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Aim of this page
The aim of this page is to provide some general information about subject access requests (SAR) including what information you’re entitled to, how to apply for it and how to raise a concern if you think your information is incorrect.
This forms part of our information on other areas of life.
Why is this important?
Everybody has the right under the Data Protection Act 2018 to make a request to any organisation, for a copy of the information that organisation holds about you.
There are many reasons why you may want to apply for an SAR. It could be to find out the reason why a certain decision has been made about you, for example an assessment about your performance at work. You might want to establish whether a company has the correct information about you; may be you want to know whether your employer is still keeping details of a conviction which has recently become spent. It’s important to know how to go about getting this information and also, what you can do if an organisation refuses to give it to you.
What is a subject access request (SAR)?
A subject access request is simply a verbal or written request under the Data Protection Act 2018 to an organisation asking for copies of personal data and any other supplementary information that organisation holds about you. An SAR enables you to understand how and why an organisation is using your data and to check that they are doing it lawfully.
What Information are you entitled to ask for?
A SAR gives you the right to request:
- whether the organisation is processing your personal data;
- a copy of the personal data they hold about you;
- any other supplementary information.
In addition, you may also want to ask to be provided with details of:
- the purpose for which your data is being processed
- the types of personal data being processed
- any third parties that your data is being shared with
- how long your data will be kept for
- how you go about making a request to have your data amended or deleted
- how the organisation became aware of data if it was not provided directly by you
- whether the organisation uses any automated decision-making processes.
Applying for your SAR
You can make a SAR request to an organisation verbally or in writing. If you make your request verbally, it’s recommended that you follow it up in writing to provide a clear trail of correspondence. Most organisations will have details on their websites or in their privacy policies as to how you can apply for your SAR.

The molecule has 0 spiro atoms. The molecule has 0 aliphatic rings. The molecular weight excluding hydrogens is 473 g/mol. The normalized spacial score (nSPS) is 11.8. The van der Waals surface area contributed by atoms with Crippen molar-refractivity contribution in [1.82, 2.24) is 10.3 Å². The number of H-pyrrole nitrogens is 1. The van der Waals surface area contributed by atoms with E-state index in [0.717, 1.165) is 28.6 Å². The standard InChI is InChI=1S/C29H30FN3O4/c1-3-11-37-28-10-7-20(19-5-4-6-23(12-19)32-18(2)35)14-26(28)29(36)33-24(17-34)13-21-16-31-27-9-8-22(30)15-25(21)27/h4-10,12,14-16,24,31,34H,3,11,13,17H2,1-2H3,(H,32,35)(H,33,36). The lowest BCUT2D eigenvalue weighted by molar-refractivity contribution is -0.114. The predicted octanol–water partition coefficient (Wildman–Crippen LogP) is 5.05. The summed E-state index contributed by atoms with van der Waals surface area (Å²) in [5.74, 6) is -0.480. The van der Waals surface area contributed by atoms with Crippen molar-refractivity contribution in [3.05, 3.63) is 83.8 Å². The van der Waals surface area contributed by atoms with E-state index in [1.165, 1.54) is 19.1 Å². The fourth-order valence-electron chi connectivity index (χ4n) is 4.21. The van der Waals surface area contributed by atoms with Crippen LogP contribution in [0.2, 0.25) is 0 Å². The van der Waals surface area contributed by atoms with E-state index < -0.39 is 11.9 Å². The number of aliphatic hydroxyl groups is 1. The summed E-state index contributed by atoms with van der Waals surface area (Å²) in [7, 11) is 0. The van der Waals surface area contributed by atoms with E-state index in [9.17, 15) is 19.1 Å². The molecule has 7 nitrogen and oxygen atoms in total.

When making a subject access request you should provide the organisation with the following information:
- Your name and contact details
- Any information used by the organisation which would distinguish you from others with the same name (for example an account number)
- Specific details of the information you require together with any relevant dates – this should help the organisation deal with your request more quickly.
The ICO have a template letter which can be used when applying for your SAR.
Always keep a copy of your request together with proof of postage or delivery.
A SAR should be free of charge, although organisations can charge a reasonable administrative fee if you require additional copies or they believe that the SAR is ‘manifestly unfounded or excessive”. The organisation will have one month to respond to your request, but in certain circumstances can extend the time to an extra two months. In this case, they should inform you of the extension and the reason why it is needed.
Can an organisation refuse to provide you with an SAR?
An organisation may refuse your request if your data includes information about another individual, except where:
- The other individual has agreed to the disclosure, or
- It is reasonable to provide you with the information without the other individuals’ consent.
The organisation may also refuse if they believe that the request is ‘manifestly unfounded or excessive’.
How can you raise a concern regarding your SAR?
If you’re unhappy with the way the organisation has handled your SAR you should first make a complaint to them.
If their reply does not resolve your concern than you can make a complaint to the Information Commissioners Office (ICO)
Below you will find links to useful websites relating to this page.
- ACRO Criminal Records Office (ACRO) – is the national police unit, who process subject access requests for information held on the Police National Computer (PNC) on behalf of most UK police forces.
- Information Commissioners Office (ICO) – an independent body set up to uphold information rights. Their website provides more information and advice about SAR and how you can raise a complaint with them if an organisation doesn’t deal with your personal data properly.
- For practical information – More information can be found on police records – subject access request
- Questions – If you have any questions about this, you can contact our helpline.
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This page was last fully reviewed and updated in July 2018. If you’ve spotted something that needs updating, please let us know by emailing the details to email@example.com or completing a feedback form.